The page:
“Emily finds this stick and we go plant it on top of that mound,” Hopkins said. “And then the next thing I know, Emily has this big black garbage bag over her head walking around (with the stick) and she just comes around the corner of the bus and she looks up at us and starts laughing and we start laughing.”
The souvenir stick would make it on the bus with the team and would be placed in the dugout during each game to follow.
They called it the John Stick, referring to the Bible verse John 41:6 - “I am the way and the truth and the life. No one comes to the Father except through me.”
“Every single win we had after that we wrapped athletic tape around it and put the opponent and what the score was,” Cooper said. “By the end of state, it was a perfect fit. There was one more place left.” The team got on a roll after the tournament.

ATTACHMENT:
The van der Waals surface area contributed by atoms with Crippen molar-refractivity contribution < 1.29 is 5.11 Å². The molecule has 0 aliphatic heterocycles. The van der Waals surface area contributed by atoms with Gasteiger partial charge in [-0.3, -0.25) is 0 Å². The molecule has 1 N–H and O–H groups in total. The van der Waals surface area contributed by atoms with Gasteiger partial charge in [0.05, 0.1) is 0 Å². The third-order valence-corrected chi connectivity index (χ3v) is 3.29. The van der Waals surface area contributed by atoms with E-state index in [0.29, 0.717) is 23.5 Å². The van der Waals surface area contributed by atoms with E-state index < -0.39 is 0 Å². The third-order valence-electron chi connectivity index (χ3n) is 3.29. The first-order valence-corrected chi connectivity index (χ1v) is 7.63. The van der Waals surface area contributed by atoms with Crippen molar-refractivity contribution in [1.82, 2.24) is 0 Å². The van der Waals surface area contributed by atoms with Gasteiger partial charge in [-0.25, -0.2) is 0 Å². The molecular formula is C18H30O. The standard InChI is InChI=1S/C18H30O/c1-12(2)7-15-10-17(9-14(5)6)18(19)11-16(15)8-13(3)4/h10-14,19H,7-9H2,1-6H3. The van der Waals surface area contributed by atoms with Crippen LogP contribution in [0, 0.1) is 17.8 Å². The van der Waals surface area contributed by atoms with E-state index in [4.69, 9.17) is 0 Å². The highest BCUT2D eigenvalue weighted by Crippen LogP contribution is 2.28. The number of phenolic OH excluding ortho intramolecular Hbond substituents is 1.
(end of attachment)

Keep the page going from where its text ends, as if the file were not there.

“Early on we hit a couple of rough spots, but as the season got going, that John Stick started to grow,” Ball said. “It was all about fortitude and overcoming emotional and mental challenges. That’s what that John Stick represented.
“Toward the end, I had just a real sense this is God inspired. I had a real sense of calmness. When we got ready to play the area tournament, I asked them, ‘Can you win 10 games?’ And they were like, ‘Of course we can win 10 games, because we had won a lot.’
“I said, ‘Well, if you win 10 games, you’re the state champion.’ And they said, ‘OK, we’ve got it.’”
After winning the regional tournament and advancing to the state tourney in Montgomery, Dothan beat Tuscaloosa County (4-0), Fairhope (5-0) and Hoover (2-0) in nine innings to reach the championship round. The Tigers would see Hoover again, as the Bucs blanked Fairhope 3-0 in the loser’s bracket to earn another shot at Dothan.
Cooper, a gritty sophomore pitcher on the team, developed blisters on her throwing hand during the tournament. Nothing, however, was going to stop her or the Tigers.